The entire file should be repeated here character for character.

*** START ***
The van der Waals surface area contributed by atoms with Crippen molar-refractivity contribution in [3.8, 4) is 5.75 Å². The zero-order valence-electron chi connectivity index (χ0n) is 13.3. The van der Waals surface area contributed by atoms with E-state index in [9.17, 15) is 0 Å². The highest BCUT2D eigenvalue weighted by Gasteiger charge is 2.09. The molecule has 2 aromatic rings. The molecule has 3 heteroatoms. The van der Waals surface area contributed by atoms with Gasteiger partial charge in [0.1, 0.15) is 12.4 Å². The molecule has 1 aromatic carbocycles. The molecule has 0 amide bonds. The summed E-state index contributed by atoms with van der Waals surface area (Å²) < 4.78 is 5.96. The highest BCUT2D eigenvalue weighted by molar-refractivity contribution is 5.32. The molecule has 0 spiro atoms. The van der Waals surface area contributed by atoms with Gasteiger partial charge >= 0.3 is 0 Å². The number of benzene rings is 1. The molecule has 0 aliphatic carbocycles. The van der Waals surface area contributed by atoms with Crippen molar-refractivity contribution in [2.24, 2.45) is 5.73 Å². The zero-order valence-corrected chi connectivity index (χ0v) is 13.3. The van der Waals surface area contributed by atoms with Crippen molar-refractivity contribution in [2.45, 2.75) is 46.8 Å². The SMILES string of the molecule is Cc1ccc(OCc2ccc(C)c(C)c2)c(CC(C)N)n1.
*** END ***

The van der Waals surface area contributed by atoms with Crippen molar-refractivity contribution in [3.8, 4) is 5.75 Å². The zero-order valence-electron chi connectivity index (χ0n) is 13.3. The van der Waals surface area contributed by atoms with E-state index in [9.17, 15) is 0 Å². The highest BCUT2D eigenvalue weighted by Gasteiger charge is 2.09. The molecule has 2 aromatic rings. The molecule has 3 heteroatoms. The van der Waals surface area contributed by atoms with Gasteiger partial charge in [0.1, 0.15) is 12.4 Å². The molecule has 1 aromatic carbocycles. The molecule has 0 amide bonds. The summed E-state index contributed by atoms with van der Waals surface area (Å²) < 4.78 is 5.96. The highest BCUT2D eigenvalue weighted by molar-refractivity contribution is 5.32. The molecule has 0 spiro atoms. The van der Waals surface area contributed by atoms with Gasteiger partial charge >= 0.3 is 0 Å². The number of benzene rings is 1. The molecule has 0 aliphatic carbocycles. The van der Waals surface area contributed by atoms with Crippen molar-refractivity contribution in [2.24, 2.45) is 5.73 Å². The zero-order valence-corrected chi connectivity index (χ0v) is 13.3. The van der Waals surface area contributed by atoms with Crippen molar-refractivity contribution in [2.45, 2.75) is 46.8 Å². The SMILES string of the molecule is Cc1ccc(OCc2ccc(C)c(C)c2)c(CC(C)N)n1.